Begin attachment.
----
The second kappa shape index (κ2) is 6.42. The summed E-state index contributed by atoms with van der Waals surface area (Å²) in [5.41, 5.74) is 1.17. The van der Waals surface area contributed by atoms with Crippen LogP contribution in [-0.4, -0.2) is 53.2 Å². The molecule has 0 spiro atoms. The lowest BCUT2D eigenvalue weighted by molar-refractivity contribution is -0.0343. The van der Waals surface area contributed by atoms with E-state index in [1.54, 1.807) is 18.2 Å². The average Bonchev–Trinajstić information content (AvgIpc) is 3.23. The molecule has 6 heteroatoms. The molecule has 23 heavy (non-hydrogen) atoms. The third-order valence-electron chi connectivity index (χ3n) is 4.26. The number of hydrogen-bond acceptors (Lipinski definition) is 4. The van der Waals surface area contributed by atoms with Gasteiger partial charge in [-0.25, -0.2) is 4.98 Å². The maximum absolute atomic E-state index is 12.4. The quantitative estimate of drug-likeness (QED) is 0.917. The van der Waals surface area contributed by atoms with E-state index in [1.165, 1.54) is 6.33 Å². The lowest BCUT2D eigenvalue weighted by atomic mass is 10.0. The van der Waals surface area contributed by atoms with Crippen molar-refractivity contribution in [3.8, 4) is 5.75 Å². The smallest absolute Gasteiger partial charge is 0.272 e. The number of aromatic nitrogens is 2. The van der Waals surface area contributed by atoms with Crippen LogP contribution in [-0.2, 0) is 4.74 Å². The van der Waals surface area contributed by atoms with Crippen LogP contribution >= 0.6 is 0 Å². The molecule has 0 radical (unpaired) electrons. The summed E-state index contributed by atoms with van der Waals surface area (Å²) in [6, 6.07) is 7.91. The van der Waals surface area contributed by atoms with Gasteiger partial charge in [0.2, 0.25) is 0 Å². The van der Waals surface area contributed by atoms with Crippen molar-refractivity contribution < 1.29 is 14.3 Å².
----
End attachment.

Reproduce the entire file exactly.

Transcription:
The second kappa shape index (κ2) is 6.42. The summed E-state index contributed by atoms with van der Waals surface area (Å²) in [5.41, 5.74) is 1.17. The van der Waals surface area contributed by atoms with Crippen LogP contribution in [-0.4, -0.2) is 53.2 Å². The molecule has 0 spiro atoms. The lowest BCUT2D eigenvalue weighted by molar-refractivity contribution is -0.0343. The van der Waals surface area contributed by atoms with E-state index in [1.54, 1.807) is 18.2 Å². The average Bonchev–Trinajstić information content (AvgIpc) is 3.23. The molecule has 6 heteroatoms. The molecule has 23 heavy (non-hydrogen) atoms. The third-order valence-electron chi connectivity index (χ3n) is 4.26. The number of hydrogen-bond acceptors (Lipinski definition) is 4. The van der Waals surface area contributed by atoms with Gasteiger partial charge in [-0.25, -0.2) is 4.98 Å². The maximum absolute atomic E-state index is 12.4. The quantitative estimate of drug-likeness (QED) is 0.917. The van der Waals surface area contributed by atoms with E-state index in [1.165, 1.54) is 6.33 Å². The lowest BCUT2D eigenvalue weighted by atomic mass is 10.0. The van der Waals surface area contributed by atoms with Crippen molar-refractivity contribution in [3.8, 4) is 5.75 Å². The smallest absolute Gasteiger partial charge is 0.272 e. The number of aromatic nitrogens is 2. The van der Waals surface area contributed by atoms with Crippen LogP contribution in [-0.2, 0) is 4.74 Å². The van der Waals surface area contributed by atoms with Crippen LogP contribution >= 0.6 is 0 Å². The molecule has 0 radical (unpaired) electrons. The summed E-state index contributed by atoms with van der Waals surface area (Å²) in [6, 6.07) is 7.91. The van der Waals surface area contributed by atoms with Gasteiger partial charge in [0.2, 0.25) is 0 Å². The van der Waals surface area contributed by atoms with Crippen molar-refractivity contribution < 1.29 is 14.3 Å².